Landowner deposits and statements

Recording rights of way

How a public right of way can be established

Public rights of way can come into being by deemed dedication. A public right of way such as a footpath or a bridleway may be recorded if it is shown that there has been at least 20 years uninterrupted use of a way by the public 'as of right' (without force, secrecy or permission). This is known as 'deemed dedication'. Anyone can make an application (under section 53 of the Wildlife and Countryside Act 1981) to have a route recorded or upgraded on the Definitive Map and Statement of Public Rights of Way (the legal record). For further information see the Modifying the Definitive Map page.

We have a duty to investigate all such applications that are submitted.

What a landowner can do to prevent an application being successful

A landowner can show that they have no intention of dedicating a public right of way if they undertake 'overt' actions to make it clear to the public that they have no 'right' to cross or be on their land, such as:

  • The erection of carefully worded notices sited in relevant locations
  • The locking of a gate at least once a year
  • Challenges to users of the way, making a note of dates, times and names if possible
  • The depositing of a statement and map followed by a subsequent declaration under section 31(6) of the 1980 Highway Act

About depositing a map and statement

Section 31(6) of the 1980 Highway Act enables a landowner to deposit a statement accompanied with a map, followed by a declaration, with the council, acknowledging any existing public rights of way across their land, at the same time as declaring that they have no intention to dedicate any further routes to the public. The landowner must renew a deposit according to the regulations within 20 years to remain effective.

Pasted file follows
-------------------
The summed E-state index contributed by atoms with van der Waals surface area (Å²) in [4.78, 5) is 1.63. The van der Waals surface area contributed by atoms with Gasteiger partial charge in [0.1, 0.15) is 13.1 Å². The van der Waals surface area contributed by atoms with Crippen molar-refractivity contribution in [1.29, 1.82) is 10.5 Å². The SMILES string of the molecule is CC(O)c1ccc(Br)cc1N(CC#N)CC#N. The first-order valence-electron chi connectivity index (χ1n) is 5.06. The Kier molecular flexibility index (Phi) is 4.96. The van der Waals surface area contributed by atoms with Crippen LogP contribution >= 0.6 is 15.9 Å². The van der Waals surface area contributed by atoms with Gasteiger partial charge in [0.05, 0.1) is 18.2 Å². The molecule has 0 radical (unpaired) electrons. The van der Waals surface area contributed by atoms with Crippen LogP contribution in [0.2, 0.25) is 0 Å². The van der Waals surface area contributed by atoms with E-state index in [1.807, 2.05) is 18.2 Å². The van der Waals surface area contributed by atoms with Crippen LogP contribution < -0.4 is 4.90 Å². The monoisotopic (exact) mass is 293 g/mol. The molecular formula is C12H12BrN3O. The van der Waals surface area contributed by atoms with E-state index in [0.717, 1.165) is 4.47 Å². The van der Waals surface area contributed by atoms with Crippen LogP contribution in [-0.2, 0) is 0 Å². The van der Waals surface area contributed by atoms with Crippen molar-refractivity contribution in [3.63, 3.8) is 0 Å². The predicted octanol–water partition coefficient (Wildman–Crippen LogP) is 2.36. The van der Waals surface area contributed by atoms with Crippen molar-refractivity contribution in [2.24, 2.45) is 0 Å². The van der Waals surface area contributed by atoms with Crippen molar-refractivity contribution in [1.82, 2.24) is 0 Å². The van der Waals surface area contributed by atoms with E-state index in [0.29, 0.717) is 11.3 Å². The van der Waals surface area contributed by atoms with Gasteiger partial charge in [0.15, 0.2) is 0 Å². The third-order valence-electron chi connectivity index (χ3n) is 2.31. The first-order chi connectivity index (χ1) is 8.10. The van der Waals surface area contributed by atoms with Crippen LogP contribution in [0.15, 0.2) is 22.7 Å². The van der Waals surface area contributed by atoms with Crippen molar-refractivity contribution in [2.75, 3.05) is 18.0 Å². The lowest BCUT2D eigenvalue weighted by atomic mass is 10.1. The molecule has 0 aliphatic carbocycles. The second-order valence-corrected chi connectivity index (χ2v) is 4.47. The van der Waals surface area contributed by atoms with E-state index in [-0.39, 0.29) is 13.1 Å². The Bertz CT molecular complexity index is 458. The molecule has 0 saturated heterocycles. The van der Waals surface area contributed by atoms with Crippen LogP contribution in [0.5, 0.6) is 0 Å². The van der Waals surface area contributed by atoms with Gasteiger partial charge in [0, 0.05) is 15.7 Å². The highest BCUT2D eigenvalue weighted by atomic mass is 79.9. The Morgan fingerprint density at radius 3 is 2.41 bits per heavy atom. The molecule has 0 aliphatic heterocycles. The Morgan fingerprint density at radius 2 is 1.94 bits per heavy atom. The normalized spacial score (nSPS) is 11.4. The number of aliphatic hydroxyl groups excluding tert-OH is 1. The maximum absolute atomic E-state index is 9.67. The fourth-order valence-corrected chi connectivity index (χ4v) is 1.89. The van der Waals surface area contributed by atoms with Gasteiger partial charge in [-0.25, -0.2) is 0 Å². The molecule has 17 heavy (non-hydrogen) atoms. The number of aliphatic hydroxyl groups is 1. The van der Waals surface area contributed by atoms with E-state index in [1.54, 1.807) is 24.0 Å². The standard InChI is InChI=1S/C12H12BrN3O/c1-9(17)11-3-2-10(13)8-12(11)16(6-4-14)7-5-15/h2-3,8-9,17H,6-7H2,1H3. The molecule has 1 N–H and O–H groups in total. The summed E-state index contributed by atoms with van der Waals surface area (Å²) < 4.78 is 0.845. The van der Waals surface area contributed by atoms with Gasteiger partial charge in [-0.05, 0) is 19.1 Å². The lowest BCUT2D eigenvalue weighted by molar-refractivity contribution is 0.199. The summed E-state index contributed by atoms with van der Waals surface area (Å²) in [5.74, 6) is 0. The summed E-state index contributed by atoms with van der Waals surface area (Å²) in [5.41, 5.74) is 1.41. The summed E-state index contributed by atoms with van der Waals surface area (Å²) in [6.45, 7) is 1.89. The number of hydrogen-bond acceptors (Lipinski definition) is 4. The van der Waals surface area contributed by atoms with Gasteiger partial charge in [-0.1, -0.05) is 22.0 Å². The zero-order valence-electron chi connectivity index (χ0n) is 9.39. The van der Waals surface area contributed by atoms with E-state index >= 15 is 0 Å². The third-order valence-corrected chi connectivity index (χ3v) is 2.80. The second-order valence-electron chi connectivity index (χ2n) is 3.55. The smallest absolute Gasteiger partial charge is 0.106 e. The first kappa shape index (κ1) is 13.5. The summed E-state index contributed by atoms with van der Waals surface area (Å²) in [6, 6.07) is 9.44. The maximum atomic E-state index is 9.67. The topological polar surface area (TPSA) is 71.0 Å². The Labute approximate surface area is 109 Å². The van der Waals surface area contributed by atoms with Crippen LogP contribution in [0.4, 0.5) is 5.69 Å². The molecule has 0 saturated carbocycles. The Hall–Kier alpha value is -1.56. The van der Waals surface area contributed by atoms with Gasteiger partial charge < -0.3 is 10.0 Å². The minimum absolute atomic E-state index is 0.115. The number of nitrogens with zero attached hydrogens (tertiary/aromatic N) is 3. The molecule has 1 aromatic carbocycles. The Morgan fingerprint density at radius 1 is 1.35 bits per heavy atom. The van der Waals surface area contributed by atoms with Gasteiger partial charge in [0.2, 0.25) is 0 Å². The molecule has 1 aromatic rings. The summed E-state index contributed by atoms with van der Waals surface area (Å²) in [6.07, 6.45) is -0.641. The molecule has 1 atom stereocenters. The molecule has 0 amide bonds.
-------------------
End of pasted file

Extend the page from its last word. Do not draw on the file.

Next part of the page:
What depositing a map and statement does not do

This process has no effect on the existence of public rights of way already shown on the definitive map or otherwise shown to carry public rights, including by deemed dedication by virtue of 20 years use, before the map and statement was deposited.

Please note that this process does not apply to cases where an application to record a public right of way is based on historical documentary evidence.

Make an application

Further guidance is available on the GOV.UK website, including a copy of the CA16 application form that you must complete for any deposit:

The guidance also relates to deposits that a landowner can make to prevent the establishment of town or village green status over land. For any queries relating to town or village greens contact the commons registration office.

CA17 forms should be sent to:

  • Public Rights of Way, Plough Lane, Hereford HR4 0LE

Cost of processing a deposit

The current charge for the processing of a simple deposit affecting a single parcel of land under these provisions is £300 but this may be subject to review. Deposits affecting multiple or very large sites will incur additional charges.

Registers and personal data

Once a map and statement and/or declaration is lodged with the council, the documents and all the details within them become available for public inspection. This includes the map and name and address of the landowner. For further information see our public rights of way privacy notice.

How to view the register of deposits

The register of deposits spreadsheet lists all the deposits. To view the documents associated with a deposit, view the deposit reference number and then find the document with that number. Due to the number of deposits, we have split the deposits into three pages:

Further help

You may wish to obtain your own independent legal advice but for general enquiries contact the public rights of way department on 01432 383550, email or use the online contact form.